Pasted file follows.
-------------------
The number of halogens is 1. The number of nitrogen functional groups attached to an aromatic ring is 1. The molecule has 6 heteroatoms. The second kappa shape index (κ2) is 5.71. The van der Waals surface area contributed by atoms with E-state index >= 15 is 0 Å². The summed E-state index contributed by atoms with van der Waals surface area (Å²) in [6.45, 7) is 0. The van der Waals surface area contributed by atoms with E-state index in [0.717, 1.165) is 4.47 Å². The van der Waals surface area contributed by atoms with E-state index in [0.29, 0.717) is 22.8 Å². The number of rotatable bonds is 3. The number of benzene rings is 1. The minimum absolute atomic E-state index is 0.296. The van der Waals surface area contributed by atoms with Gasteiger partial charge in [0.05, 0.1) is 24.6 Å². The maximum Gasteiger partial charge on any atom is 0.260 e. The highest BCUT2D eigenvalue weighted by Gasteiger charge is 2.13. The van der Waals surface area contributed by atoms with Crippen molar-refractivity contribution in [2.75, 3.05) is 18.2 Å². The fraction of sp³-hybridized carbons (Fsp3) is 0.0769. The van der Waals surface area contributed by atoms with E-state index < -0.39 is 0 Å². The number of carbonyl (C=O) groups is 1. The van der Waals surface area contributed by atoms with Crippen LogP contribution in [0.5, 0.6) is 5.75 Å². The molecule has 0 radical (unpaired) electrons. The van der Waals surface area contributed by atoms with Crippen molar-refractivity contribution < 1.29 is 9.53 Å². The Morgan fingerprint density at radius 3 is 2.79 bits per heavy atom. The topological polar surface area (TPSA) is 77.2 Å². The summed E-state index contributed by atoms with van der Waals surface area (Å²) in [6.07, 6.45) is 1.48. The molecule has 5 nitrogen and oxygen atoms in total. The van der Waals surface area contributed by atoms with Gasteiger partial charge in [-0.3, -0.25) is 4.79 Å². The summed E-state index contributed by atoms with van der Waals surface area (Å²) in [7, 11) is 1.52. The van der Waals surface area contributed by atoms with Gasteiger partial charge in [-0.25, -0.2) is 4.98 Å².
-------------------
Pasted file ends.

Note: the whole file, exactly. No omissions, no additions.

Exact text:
The number of halogens is 1. The number of nitrogen functional groups attached to an aromatic ring is 1. The molecule has 6 heteroatoms. The second kappa shape index (κ2) is 5.71. The van der Waals surface area contributed by atoms with E-state index >= 15 is 0 Å². The summed E-state index contributed by atoms with van der Waals surface area (Å²) in [6.45, 7) is 0. The van der Waals surface area contributed by atoms with E-state index in [0.717, 1.165) is 4.47 Å². The van der Waals surface area contributed by atoms with E-state index in [0.29, 0.717) is 22.8 Å². The number of rotatable bonds is 3. The number of benzene rings is 1. The minimum absolute atomic E-state index is 0.296. The van der Waals surface area contributed by atoms with Gasteiger partial charge in [0.05, 0.1) is 24.6 Å². The maximum Gasteiger partial charge on any atom is 0.260 e. The highest BCUT2D eigenvalue weighted by Gasteiger charge is 2.13. The van der Waals surface area contributed by atoms with Crippen molar-refractivity contribution in [2.75, 3.05) is 18.2 Å². The fraction of sp³-hybridized carbons (Fsp3) is 0.0769. The van der Waals surface area contributed by atoms with E-state index < -0.39 is 0 Å². The number of carbonyl (C=O) groups is 1. The van der Waals surface area contributed by atoms with Crippen LogP contribution in [0.5, 0.6) is 5.75 Å². The molecule has 0 radical (unpaired) electrons. The van der Waals surface area contributed by atoms with Crippen molar-refractivity contribution < 1.29 is 9.53 Å². The Morgan fingerprint density at radius 3 is 2.79 bits per heavy atom. The topological polar surface area (TPSA) is 77.2 Å². The summed E-state index contributed by atoms with van der Waals surface area (Å²) in [6.07, 6.45) is 1.48. The molecule has 5 nitrogen and oxygen atoms in total. The van der Waals surface area contributed by atoms with Gasteiger partial charge in [-0.3, -0.25) is 4.79 Å². The summed E-state index contributed by atoms with van der Waals surface area (Å²) in [7, 11) is 1.52. The van der Waals surface area contributed by atoms with Gasteiger partial charge in [-0.25, -0.2) is 4.98 Å².